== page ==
Revue in 9 acts

Satire Pamphlet: Volodymyr Yaroshenko

Interludes: Yevhen Kaplia-Yavorovskyi, Serhii Bondarchuk

Composition: Yanuarii Bortnyk

Premiere: March 19, 1926

Director: Yanuarii Bortnyk

Members of Director’s Lab: Hanna Behicheva, Yukhym Lishanskyi

Choreographer: Yevhen Vihiliov

Artists: Valentyn Shkliaiv, Maiia Symashkevych, Vasyl Kryzhanivskyi

Composer: Semen Tartakovskyi

Stage Director: Oleksandr Savytskyi


Stryzhak – Stepan Shahaida, Kost Koshevskyi

Accountant – Marian Krushelnytskyi

Dovhal – Les Serdiuk, Fedir Radchuk

Olka the Typist – Valentyna Chystiakova, Hanna Babiivna

Shershepka – Fedir Radchuk, Petro Masokha

Поетеса — Антоніна Смерека

Peasant – Demyd Babenko

Worker – Vasyl Stetsenko

Secretary of People’s Court – Mykola Savchenko

Beer Hall Owner – Serhii Karpenko

Prostitutes – Iryna Steshenko, Lidiia Krynytska

Homeless – Lesia Datsenko, Olha Pihulovych

Beer Hall Musicians – Stanislavska, Andrii Shutenko, Serhii Khodkevych

Search Agents – Borys Balaban, Serhii Karpenko

Police – Mytrofan Kononenko, Hryhorii Kozachenko, Vasyl Stetsenko

Death Dance – Nadiia Tytarenko, Borys Balaban, Petro Masokha

Aristocrats, Workers, Jesters, Disputants

The whole troupe performed in the show.

The plot of Riff-Raff unfolds in a private handicraft industry organization (Kustprom) during NEP. The expectation of an audit by the Central Handicraft Industry Organization creates tension, as the organization has been run dishonestly. Aside from financial misconduct, bloated bureaucracy and nepotism, there is also a comic love triangle: the accountant is in love with the typist, Olka, who is cheating on her husband with Kustprom deputy head Stryzhak. The members of the organization decide that Olka should seduce the accountant so that she can steal the documents related to the deputy manager’s expenses and frame the manager. But the scheme doesn’t work out and in the end all the employees are arrested.

The plot is broken up by three interludes that expand the circle of “riff-raff” – opportunists, pseudo-intelligentsia, moral twisters – who, in the opinion of the authors, are preventing the building of socialism. The first interlude “A dispute about marriage, love and family” is a continuation of the theme of secretary Olka’s betrayal. Episodic characters (anarchist individualist Kirpichikov, Archbishop Sharovarnikov, young Molokososenko) recite comic monologues and reflect on the problems of civil marriages, the alimony system and monogamy. The second interlude “Revolutionary foxtrot play” is a parody of Anatoly Lunacharsky’s Arsonists. The third interlude “Jour fixe on a bourgeois stove” pokes fun at spending time in a café talking about the “horrors” of Ukrainization and new proletariat art, and ends with a spiritual séance where they summon Shevchenko and Lenin.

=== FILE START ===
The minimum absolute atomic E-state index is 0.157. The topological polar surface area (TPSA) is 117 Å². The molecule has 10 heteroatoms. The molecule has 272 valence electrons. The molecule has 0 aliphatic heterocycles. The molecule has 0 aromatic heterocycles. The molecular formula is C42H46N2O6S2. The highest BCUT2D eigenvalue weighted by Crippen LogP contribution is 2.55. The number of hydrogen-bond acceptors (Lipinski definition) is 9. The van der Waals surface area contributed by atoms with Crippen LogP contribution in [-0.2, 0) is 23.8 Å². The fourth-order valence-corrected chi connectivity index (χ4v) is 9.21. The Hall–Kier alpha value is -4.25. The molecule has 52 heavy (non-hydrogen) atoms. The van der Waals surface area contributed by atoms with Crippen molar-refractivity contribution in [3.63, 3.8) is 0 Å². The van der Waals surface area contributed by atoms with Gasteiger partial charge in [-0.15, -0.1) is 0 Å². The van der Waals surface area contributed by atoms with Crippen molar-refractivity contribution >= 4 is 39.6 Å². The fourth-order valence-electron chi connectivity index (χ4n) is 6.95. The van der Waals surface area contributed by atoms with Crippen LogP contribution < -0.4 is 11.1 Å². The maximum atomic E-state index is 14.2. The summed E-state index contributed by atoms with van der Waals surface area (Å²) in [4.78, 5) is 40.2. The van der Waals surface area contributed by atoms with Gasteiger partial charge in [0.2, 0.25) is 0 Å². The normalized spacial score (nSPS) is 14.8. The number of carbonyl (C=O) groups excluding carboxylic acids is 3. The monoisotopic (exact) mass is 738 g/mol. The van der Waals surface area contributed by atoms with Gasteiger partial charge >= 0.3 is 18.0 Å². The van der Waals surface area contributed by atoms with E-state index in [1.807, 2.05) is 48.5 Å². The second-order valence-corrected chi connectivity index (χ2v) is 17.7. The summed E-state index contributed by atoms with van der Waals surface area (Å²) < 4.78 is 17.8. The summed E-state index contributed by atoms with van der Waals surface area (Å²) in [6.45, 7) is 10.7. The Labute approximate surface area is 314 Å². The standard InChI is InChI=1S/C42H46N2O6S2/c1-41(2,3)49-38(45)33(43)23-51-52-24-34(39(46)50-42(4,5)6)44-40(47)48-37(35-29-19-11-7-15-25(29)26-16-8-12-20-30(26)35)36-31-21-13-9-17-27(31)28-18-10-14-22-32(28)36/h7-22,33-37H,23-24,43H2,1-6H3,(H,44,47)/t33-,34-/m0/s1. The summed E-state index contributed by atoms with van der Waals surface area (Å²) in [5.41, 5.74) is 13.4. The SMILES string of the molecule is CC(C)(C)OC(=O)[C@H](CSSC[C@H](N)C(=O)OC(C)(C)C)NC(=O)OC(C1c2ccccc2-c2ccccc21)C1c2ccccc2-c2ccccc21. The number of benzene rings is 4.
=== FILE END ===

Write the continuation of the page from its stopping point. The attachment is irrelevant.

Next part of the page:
This directorial debut of Yanuarii Bortnyk, a graduate of the Berezil Artistic Association Director’s Laboratory, was reminiscent of the circus music hall (revue) genre that was popular in Europe. The stage looked like a skating rink (a plywood floor with yellow and black chessboard squares). Jesters skated around and introduced the characters, changed the scenery, commented on the acts, and participated in the interludes. Above the stage there was a sign that read “Menagerie”(a circus animal cage). The actors wore animal masks: Stryzhak was a boar, secretary Olka was a monkey, the accountant was a badger, Dovhal was a bear. The satirical depiction of negative characters in theater in the 1920s was often based on morphology, such as in the plays That’s how Huska (goose) Died by M. Kulish, Patsiuk (rats) Family by A. Hak, Tsvirkuny (crickets) by Y. Bedzyk, Pavuk (spider) in the Collective Farm by I. Kocherha, among others. Riff-Raff required that the performers have acrobatic and clown skills and motivated the theater collective to continue training and improving their technique.

The show was very popular. O. Aleksandrov also staged the play at the Taras Shevchenko Theater, but it didn’t make such a splash. Critics at the time noted the technique of the theater, which was working on a new type of show, but had mixed opinions about the level of performance. Yurii Smolych complained in New Art about the discreteness of the plot, that the theme was stale with newspaper feuilletons, the dramatic material wasn’t funny and felt the interludes slowed down the action. However, P. Rulin and Kh. Tokar appreciated Riff-Raff’s young director’s attempt to create a satirical show and applauded the actors for their skills and ability to transform into grotesque images.